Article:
If your research proposal is in health or psychology, justify your submission of this proposal to SSHRC (rather than to NSERC or CIHR), based on the Guidelines for the Eligibility of Subject Matter at SSHRC;
If the output of your degree program is an artistic creation rather than a thesis, indicate clearly the research component of your proposed work. Outline the objectives of your research, the context, methodology, and contribution to the advancement of knowledge.
if your degree program does not involve a thesis, major research paper/essay, or a major research project, remember to outline clearly the research training component of the degree, as indicated above.

Provide the following:
a bibliography for your research proposal (please do not send publications or include endnotes).
bibliographic details for all citations included in your Program of Study. Ensure that they are clear and complete to allow reviewers to locate the sources easily.
Bibliography and Citations
(maximum 5 pages)
Program of Study — maximum two pages
General Guidelines for the Eligibility of Subject Matter at SSHRC

Applications to SSHRC as the primary source of research or research training support must meet the following two criteria:
The program of research must be primarily in the social sciences and humanities (i.e., aligned with SSHRC's legislated mandate).
The intended outcome of the research must primarily be to add to our understanding and knowledge of individuals, groups and societies—what we think, how we live, and how we interact with each other and the world around us.
Always Read the Org. Mandate
"...enhances our understanding of modern social, cultural, technological, environmental, economic and wellness issues."

"...raises profound questions about who we are as human beings, what we need in order to thrive in complex and challenging times, and where we are headed in the new millennium."

"Research outcomes are shared with communities, businesses and governments, who use this new knowledge to innovate and improve people’s lives."

Current "Priority Areas":
Aboriginal Research
Canadian Environmental Issues
Digital Media
Innovation, Leadership and Prosperity
Northern Communities—Towards Social and Economic Prosperity
INF1240 due date: Oct.15 Internal SSHRC deadline: Nov.26
Reflexivity
Iterative
be a citizen or permanent resident of Canada;
be applying for support to pursue your first graduate degree (i.e., master's or equivalent) and not have completed more than 12 months of full-time graduate study at the proposed start date of the award (all previous studies at the graduate level, regardless of discipline, will be included in determining eligibility);
have achieved a first-class average, as determined by your university, in each of the last two years of full-time study or equivalent;
not have already received an award for master's-level study from SSHRC, NSERC or CIHR; and
not be applying for graduate funding in the 2012-13 academic year to NSERC or CIHR.

1 year award: $17,500/yr
Eligibility:
Complete Application:
Tips from Experts
"READ THE APPLICATION GUIDELINES AND TAKE THEM SERIOUSLY. Follow all rules concerning font size, line spacing, margins, page limits, etc. Failure to follow the guidelines can result in an ineligible application — pages that exceed the specified limit may be discarded without your knowledge" (Hood & Alden, 2003, n.p.).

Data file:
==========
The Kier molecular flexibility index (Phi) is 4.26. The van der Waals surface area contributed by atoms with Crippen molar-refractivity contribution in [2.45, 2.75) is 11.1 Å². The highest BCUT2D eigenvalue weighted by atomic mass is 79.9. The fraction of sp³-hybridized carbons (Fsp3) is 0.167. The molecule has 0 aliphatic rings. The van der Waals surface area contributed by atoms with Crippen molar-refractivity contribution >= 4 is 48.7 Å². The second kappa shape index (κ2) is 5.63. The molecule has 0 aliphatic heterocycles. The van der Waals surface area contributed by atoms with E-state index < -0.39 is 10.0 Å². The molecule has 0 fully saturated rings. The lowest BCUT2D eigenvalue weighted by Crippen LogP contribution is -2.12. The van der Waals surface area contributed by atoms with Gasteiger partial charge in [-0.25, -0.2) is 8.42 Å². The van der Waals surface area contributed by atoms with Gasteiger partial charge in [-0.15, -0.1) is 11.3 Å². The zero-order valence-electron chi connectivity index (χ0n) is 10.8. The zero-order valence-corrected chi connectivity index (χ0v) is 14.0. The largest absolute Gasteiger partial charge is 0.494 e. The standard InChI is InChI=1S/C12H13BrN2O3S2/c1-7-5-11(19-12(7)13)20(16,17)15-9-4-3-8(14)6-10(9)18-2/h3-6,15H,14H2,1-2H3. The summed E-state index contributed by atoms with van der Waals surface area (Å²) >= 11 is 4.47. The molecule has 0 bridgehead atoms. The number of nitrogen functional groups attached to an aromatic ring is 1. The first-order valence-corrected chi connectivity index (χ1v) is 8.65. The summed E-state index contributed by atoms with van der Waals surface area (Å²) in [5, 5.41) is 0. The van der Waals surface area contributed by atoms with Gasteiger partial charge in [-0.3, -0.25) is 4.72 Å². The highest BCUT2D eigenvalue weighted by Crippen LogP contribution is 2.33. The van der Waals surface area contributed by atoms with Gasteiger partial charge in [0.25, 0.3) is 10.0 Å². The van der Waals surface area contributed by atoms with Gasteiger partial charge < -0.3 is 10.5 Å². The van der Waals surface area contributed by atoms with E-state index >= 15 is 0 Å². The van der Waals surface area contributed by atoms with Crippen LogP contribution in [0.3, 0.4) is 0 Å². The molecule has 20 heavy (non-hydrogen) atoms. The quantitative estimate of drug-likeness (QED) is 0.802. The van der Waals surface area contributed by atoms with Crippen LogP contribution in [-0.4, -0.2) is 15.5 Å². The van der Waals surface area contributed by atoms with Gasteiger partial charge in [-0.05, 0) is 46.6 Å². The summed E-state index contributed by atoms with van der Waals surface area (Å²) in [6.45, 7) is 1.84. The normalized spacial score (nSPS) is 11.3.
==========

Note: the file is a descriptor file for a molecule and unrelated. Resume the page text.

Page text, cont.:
"Pay attention to the award program’s objectives and criteria" and "Write your proposal with the specific funding agency and/or review panel in mind" (Hood & Alden, 2003, n.p.).
"Writing must be clear and concise. Remember that the selection committee members may not have a specialized knowledge of your particular area of research. Avoid jargon and technical language – write your proposal for a general audience. Be sure to define any acronyms or abbreviations the first time they are used" (OGPR, 2010)
Applications
student signature missing (Tri-Agency)

Free-Form Pages (Appendices, incl. Program of Study)
too many pages
sections missing
font too small*
margins too small*

Reference Forms
only one submitted*
not on proper form
too many pages
not original (ie. faxed, photocopied, e-mailed)

Transcripts
missing pages*
not original and official (Tri-Agency)
out of date

NSERC and SSHRC Dept Evaluation
missing or incomplete
signed by someone who also provided reference form

*these errors will make application ineligible
Top 14 Mistakes
compiled by the UBC Office of Graduate Programs and Research (2010)
Additional Tip
Structure

Need to prove that your program and research will help you become highly qualified (see Mandate)
You are writing a persuasive statement – you should fund me
Emphasize the research component of your studies
Clearly state your level of study – what stage are you at?
Outline your thesis and explain how it builds on existing research
Explain how your research will advance knowledge in your field
Describe what you hope to accomplish during the tenure of your award
Provide the name of your supervisor, if known
[...]
State your research problem and methodology clearly
Sell yourself: use a confident voice and sound excited about your research
Be specific
Create a simple study that shows you know how to design a study and that it addresses an important issue

Who are you? Where are you at? Where are you going?
What are you looking at?
thesis statement
research questions
Why is it important that this research is done?
How will you do this research?
methodology
So what? What contribution does this research make?
To Whom?
Template 1 (created by Brown, 2008)

This is who I am
This is my area of research
This area is a problem because... a) b) c) etc.
This is what I am going to do in my research
This is why it matters
Template 2 (Brown, 2008)

Part 1: My background and interests
Part 2: Why this research is important
Part 3: Previous literature on topic and gap in literature
Part 4: My research training, expertise, experience
Part 5: My master's proposal
Template 3 (Adapted from Brown, 2008)
Group Exercise 2
Divide up into groups of 7-8
Read the sample proposal provided
If you were to create a template based on this proposal, what would it look like?
i.e. how is the proposal structured? what info does it include/omit?
Present your findings to the rest of the class.
REAL PROPOSAL? Double check presentation req's in this year's official Instructions
Tips and Advice on "How to Structure a OGS or SSHRC Proposal (Brown, 2008)
What does "max 5 pages" tell you about their expectations????
Full transcript